Children with a chronic disease, such as cystic fibrosis or juvenile arthritis, often face obstacles that can have a negative impact on children’s physical, social-emotional and cognitive development, beyond the actual illness itself. Children with chronic conditions are, on average, lonelier than their peers without such conditions. Feelings of loneliness in children and adolescents have been associated with a wide range of negative outcomes, including schooldrop-out, depressive symptoms, social anxiety, suicide ideation, low self-esteem, eating disorders, and sleep problems. As such, the present investigation sets out to reduce these feelings of loneliness for children with chronic conditions, and aims to do so by the structured design of an applied gaming intervention. Specifically, the present paper contributes (1) a literature-based understanding on training socioemotional skills as a novel means to reduce feelings of loneliness in chronically ill children, (2) intervention objectives that are aligned to this goal, and (3) a structured proposal for design guidelines that implement the intervention objectives into ‘Ruby’s Mission’; an applied gaming intervention for reducing loneliness of children with chronic illness.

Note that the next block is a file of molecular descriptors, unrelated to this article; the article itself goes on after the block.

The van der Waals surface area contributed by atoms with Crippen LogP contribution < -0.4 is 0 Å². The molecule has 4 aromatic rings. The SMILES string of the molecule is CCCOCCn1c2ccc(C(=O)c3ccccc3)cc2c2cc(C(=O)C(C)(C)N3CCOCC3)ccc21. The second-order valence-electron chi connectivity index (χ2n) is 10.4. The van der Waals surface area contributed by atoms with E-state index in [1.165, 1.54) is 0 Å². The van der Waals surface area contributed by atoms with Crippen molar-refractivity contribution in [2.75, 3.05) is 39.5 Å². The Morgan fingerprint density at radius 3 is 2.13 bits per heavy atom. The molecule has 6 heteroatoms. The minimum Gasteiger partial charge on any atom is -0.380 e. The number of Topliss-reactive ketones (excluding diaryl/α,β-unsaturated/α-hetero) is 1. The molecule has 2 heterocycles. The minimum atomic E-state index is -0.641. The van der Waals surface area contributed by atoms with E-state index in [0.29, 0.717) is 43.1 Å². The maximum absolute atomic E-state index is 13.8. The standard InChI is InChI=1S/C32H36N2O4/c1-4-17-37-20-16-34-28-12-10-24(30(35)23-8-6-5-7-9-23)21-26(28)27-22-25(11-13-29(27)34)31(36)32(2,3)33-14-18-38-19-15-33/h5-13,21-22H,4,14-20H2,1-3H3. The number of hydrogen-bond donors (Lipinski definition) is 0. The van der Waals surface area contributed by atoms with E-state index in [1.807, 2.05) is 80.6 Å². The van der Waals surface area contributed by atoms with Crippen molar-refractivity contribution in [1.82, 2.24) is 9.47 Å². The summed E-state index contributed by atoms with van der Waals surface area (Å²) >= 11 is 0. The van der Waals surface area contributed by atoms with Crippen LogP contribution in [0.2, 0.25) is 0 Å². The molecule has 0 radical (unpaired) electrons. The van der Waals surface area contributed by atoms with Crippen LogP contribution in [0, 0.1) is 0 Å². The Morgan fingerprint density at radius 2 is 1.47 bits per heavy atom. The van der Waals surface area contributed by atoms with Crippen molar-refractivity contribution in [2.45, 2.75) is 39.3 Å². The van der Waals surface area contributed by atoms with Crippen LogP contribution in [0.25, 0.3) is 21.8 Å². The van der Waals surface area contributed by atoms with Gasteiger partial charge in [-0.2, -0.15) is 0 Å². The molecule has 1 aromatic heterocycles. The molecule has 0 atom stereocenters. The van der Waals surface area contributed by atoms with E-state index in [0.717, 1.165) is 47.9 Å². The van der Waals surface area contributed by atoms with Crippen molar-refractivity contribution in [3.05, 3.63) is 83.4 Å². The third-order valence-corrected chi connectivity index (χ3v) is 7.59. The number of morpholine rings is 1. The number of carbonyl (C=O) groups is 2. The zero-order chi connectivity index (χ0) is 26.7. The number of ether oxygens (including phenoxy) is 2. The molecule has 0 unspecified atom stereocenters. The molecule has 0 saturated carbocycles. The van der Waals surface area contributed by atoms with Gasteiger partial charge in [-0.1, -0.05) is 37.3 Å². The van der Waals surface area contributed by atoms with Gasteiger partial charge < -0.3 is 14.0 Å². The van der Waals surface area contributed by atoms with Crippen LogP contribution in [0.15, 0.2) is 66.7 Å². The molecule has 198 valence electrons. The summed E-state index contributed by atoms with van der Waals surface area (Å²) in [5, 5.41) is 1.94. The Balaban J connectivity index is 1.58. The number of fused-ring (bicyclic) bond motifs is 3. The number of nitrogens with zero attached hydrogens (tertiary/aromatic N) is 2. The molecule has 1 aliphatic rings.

... Research has shown that there is value of having parents participate with their children in digital play (Wang et al., 2018). In addition, Jiow and Lim (2012) posit that digital co-play between parent and child will become more prevalent when the current generation of game players become parents themselves given that they already have gaming experience and perceive gaming positively (Nikken & Jansz, 2006). Given the growing phenomenon of digital co-play between parent and child, Clark (2011) opined that there was an urgent need for further research to understand how participatory learning can occur through parent and child digital co-play. ...